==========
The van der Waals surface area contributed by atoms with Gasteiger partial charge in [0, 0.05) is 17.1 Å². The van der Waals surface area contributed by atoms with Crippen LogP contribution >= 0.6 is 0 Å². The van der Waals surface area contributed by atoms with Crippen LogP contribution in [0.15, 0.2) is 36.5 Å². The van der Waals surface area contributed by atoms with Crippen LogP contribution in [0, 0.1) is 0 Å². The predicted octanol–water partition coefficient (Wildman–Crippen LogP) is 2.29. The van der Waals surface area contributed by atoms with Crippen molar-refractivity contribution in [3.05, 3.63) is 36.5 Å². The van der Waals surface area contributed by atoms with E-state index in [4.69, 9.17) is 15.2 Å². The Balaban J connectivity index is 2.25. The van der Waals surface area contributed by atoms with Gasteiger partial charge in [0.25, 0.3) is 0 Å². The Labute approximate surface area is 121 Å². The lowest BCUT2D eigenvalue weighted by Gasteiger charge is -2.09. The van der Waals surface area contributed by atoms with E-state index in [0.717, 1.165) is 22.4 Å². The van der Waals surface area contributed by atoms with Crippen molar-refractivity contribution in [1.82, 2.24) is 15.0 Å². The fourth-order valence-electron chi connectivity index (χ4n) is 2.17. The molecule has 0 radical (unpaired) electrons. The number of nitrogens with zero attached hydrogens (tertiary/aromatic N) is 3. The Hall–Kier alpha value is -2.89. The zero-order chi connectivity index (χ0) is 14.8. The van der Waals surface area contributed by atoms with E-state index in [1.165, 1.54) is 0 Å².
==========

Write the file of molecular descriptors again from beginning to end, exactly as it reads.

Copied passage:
The van der Waals surface area contributed by atoms with Gasteiger partial charge in [0, 0.05) is 17.1 Å². The van der Waals surface area contributed by atoms with Crippen LogP contribution >= 0.6 is 0 Å². The van der Waals surface area contributed by atoms with Crippen LogP contribution in [0.15, 0.2) is 36.5 Å². The van der Waals surface area contributed by atoms with Crippen LogP contribution in [0, 0.1) is 0 Å². The predicted octanol–water partition coefficient (Wildman–Crippen LogP) is 2.29. The van der Waals surface area contributed by atoms with Crippen molar-refractivity contribution in [3.05, 3.63) is 36.5 Å². The van der Waals surface area contributed by atoms with E-state index in [4.69, 9.17) is 15.2 Å². The Balaban J connectivity index is 2.25. The van der Waals surface area contributed by atoms with Gasteiger partial charge in [0.25, 0.3) is 0 Å². The Labute approximate surface area is 121 Å². The lowest BCUT2D eigenvalue weighted by Gasteiger charge is -2.09. The van der Waals surface area contributed by atoms with E-state index in [0.717, 1.165) is 22.4 Å². The van der Waals surface area contributed by atoms with Crippen molar-refractivity contribution in [1.82, 2.24) is 15.0 Å². The fourth-order valence-electron chi connectivity index (χ4n) is 2.17. The molecule has 0 radical (unpaired) electrons. The number of nitrogens with zero attached hydrogens (tertiary/aromatic N) is 3. The Hall–Kier alpha value is -2.89. The zero-order chi connectivity index (χ0) is 14.8. The van der Waals surface area contributed by atoms with E-state index in [1.165, 1.54) is 0 Å².